It’s not easy to surprise me with a great, new restaurant that’s not really new at all. It makes me feel like I’ve failed as a food writer and restaurant chaser. How did I miss the memo about Yopparai? Seriously.
I suggested we go for Japanese to a friend who responded, “I just went to a great spot on the Lower East Side.” When I neared the entrance, I realized I’d been to the same address for sushi just a year before when it was Sushi Uo, an oddball sushi spot that sadly didn’t last long. I buzzed the same mysterious buzzer, then passed through a door into a railroad-style apartment building where the restaurant occupies a long, narrow space on the ground floor. There’s a long wood sushi bar with cozy, cushioned seating, several two-tops along the wall, and one large table at the back. For such a teeny restaurant, the kitchen manages to cover a lot of ground. Yopparai doesn’t just serve sushi (sashimi actually). It’s more of an izakaya, a Japanese pub, with an assortment of dishes and Japanese specialties, including yakitori, oden (simmered dishes), soba and grilled meats. Really, it’s the perfect place for people who don’t eat sushi and people who do because there’s something for everyone. I went with eight people, some carnivores, some pescatarians and some just plain picky. The only limiting thing is they only serve sake and beer. As a shochu lover, that always disappoints me, but they do have a interesting selection of sakes to choose from.
We started with one of my favorite, hard-to-find appetizers, Ginkgo Nuts, grilled and seasoned with lemon and salt, and a Daikon Salad, which sounds boring, but it was actually a very flavorful mix of shredded daikon, seaweed, smoky bonito shavings with an ume plum dresssing that collectively epitomized the term “umame.” There’s a whole Lobster Salad with fresh, sweet lobster meat, served on a bed of mixed seaweed
with a sweet soy dipping sauce, and a to-die-for appetizer, called Warm Shabu Shabu Salad. The so-called Shabu Shabu salad was simultaneously delicate and rich, made with petal thin shavings of tender washu beef fanned out and topped with a sliver of toasted garlic and two different kinds of fish roe in a sweet sesame dressing. For a city that’s maxed out on nearly every kind of food, Yopparai has some neat, little surprises. Take the Chikuwabu, for example, listed under Oden, which means simmered in dashi broth.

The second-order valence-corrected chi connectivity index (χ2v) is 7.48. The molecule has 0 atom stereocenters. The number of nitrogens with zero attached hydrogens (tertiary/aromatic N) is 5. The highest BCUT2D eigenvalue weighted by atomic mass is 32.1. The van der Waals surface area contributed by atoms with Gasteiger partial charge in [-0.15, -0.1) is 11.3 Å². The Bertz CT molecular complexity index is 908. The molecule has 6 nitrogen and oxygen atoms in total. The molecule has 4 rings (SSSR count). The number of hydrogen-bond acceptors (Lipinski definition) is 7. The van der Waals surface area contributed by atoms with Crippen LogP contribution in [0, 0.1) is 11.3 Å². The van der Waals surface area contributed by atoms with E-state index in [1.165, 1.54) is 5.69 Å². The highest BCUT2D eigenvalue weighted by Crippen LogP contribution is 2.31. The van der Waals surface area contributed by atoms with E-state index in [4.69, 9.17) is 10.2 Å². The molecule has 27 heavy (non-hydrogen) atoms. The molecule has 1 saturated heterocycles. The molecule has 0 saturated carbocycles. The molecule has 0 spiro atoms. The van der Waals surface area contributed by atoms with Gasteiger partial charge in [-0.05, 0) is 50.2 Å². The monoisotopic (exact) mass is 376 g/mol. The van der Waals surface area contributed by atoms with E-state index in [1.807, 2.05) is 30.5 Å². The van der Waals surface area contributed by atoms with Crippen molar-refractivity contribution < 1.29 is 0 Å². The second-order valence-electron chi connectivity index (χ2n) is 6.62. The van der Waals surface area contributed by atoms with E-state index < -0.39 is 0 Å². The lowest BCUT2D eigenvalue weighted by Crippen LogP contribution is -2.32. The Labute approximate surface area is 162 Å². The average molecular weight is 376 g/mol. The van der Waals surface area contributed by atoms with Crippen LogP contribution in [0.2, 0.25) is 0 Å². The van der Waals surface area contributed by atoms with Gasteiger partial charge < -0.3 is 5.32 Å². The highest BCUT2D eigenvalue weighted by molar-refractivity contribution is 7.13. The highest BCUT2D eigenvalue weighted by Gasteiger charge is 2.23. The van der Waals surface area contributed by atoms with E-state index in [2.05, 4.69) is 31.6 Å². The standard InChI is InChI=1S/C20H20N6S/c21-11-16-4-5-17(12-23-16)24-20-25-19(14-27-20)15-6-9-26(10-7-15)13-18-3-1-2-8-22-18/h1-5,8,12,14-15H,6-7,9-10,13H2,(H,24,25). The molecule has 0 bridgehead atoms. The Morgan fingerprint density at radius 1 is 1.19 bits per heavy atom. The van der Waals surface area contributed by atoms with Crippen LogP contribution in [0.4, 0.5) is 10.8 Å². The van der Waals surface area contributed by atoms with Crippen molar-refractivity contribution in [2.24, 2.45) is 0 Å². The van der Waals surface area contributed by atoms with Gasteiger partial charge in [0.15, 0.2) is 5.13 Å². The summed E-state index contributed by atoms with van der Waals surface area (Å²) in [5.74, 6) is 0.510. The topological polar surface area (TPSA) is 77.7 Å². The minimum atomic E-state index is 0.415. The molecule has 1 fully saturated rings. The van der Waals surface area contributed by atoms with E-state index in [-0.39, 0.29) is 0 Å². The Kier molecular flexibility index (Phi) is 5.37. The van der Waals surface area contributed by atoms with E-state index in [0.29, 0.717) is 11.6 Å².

What arrives at the table are deliciously doughy dumplings that just might be my new favorite comfort food. There’s Brown Rice Steamed in a Wooden Box and mingled with crab and crab roe, a Grilled Scallop served in the shell, and a peppery, mildly spicy Barbecued Beef that you cook on a hot stone tableside that demanded another order. While the assorted sashimi was perfectly fresh , the portion and the flavor was too small to merit the price tag. But the weakest link was the Masu Soba, which I’m not sure if they made in house, but it was overly chewy as if it had sat around too long or spent too much time cooking. Either way, I’d skip it and try something else.
While I’ve never been wowed by Japanese desserts, these are well worth your time. Not to mention how unique they are or that they double as drinks with sake as their muse. We tried the Yuzu-Flavored Sake Ice, a towering snow cone for grown ups that looks like it’s about to fall over any second — refreshing, citrusy and smooth. But the best is the homemade Sake Kasu Soft Serve Sundae, sprinkled with Cinnamon and layered with red beans. Yopparai is Japanese for drunk, but we think the food here is much more exciting than the sake list.